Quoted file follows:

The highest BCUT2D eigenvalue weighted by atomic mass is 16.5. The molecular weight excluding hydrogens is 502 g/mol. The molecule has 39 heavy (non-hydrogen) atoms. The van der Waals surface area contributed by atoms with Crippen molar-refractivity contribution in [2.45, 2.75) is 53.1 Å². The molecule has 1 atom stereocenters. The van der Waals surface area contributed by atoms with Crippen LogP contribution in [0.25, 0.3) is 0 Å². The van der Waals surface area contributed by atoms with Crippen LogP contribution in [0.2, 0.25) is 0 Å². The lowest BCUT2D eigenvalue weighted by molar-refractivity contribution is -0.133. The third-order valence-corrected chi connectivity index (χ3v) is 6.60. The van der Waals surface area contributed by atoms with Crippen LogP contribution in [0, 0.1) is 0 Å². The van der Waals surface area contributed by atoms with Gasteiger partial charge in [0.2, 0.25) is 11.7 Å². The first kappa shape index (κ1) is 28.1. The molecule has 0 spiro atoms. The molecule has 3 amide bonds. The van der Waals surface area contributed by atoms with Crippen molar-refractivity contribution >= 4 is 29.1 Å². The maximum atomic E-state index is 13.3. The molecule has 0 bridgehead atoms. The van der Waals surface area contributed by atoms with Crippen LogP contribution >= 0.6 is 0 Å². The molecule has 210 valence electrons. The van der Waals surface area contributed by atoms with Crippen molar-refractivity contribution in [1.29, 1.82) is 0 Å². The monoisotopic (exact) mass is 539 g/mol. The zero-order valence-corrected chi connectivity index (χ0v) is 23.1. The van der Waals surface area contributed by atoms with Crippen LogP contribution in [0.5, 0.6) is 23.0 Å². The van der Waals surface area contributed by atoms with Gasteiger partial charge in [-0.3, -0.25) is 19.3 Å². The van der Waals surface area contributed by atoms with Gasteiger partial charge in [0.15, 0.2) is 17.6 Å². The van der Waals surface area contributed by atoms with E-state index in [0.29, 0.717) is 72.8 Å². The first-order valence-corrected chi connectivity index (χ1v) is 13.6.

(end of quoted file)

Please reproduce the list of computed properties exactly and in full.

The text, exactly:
The highest BCUT2D eigenvalue weighted by atomic mass is 16.5. The molecular weight excluding hydrogens is 502 g/mol. The molecule has 39 heavy (non-hydrogen) atoms. The van der Waals surface area contributed by atoms with Crippen molar-refractivity contribution in [2.45, 2.75) is 53.1 Å². The molecule has 1 atom stereocenters. The van der Waals surface area contributed by atoms with Crippen LogP contribution in [0.25, 0.3) is 0 Å². The van der Waals surface area contributed by atoms with Crippen LogP contribution in [0.2, 0.25) is 0 Å². The lowest BCUT2D eigenvalue weighted by molar-refractivity contribution is -0.133. The third-order valence-corrected chi connectivity index (χ3v) is 6.60. The van der Waals surface area contributed by atoms with Crippen LogP contribution in [0, 0.1) is 0 Å². The van der Waals surface area contributed by atoms with Gasteiger partial charge in [0.2, 0.25) is 11.7 Å². The first kappa shape index (κ1) is 28.1. The molecule has 0 spiro atoms. The molecule has 3 amide bonds. The van der Waals surface area contributed by atoms with Crippen molar-refractivity contribution >= 4 is 29.1 Å². The maximum atomic E-state index is 13.3. The molecule has 0 bridgehead atoms. The van der Waals surface area contributed by atoms with Crippen LogP contribution >= 0.6 is 0 Å². The molecule has 210 valence electrons. The van der Waals surface area contributed by atoms with Crippen molar-refractivity contribution in [1.29, 1.82) is 0 Å². The monoisotopic (exact) mass is 539 g/mol. The zero-order valence-corrected chi connectivity index (χ0v) is 23.1. The van der Waals surface area contributed by atoms with Crippen LogP contribution in [0.5, 0.6) is 23.0 Å². The van der Waals surface area contributed by atoms with Gasteiger partial charge in [-0.3, -0.25) is 19.3 Å². The van der Waals surface area contributed by atoms with Gasteiger partial charge in [0.15, 0.2) is 17.6 Å². The van der Waals surface area contributed by atoms with E-state index in [0.29, 0.717) is 72.8 Å². The first-order valence-corrected chi connectivity index (χ1v) is 13.6.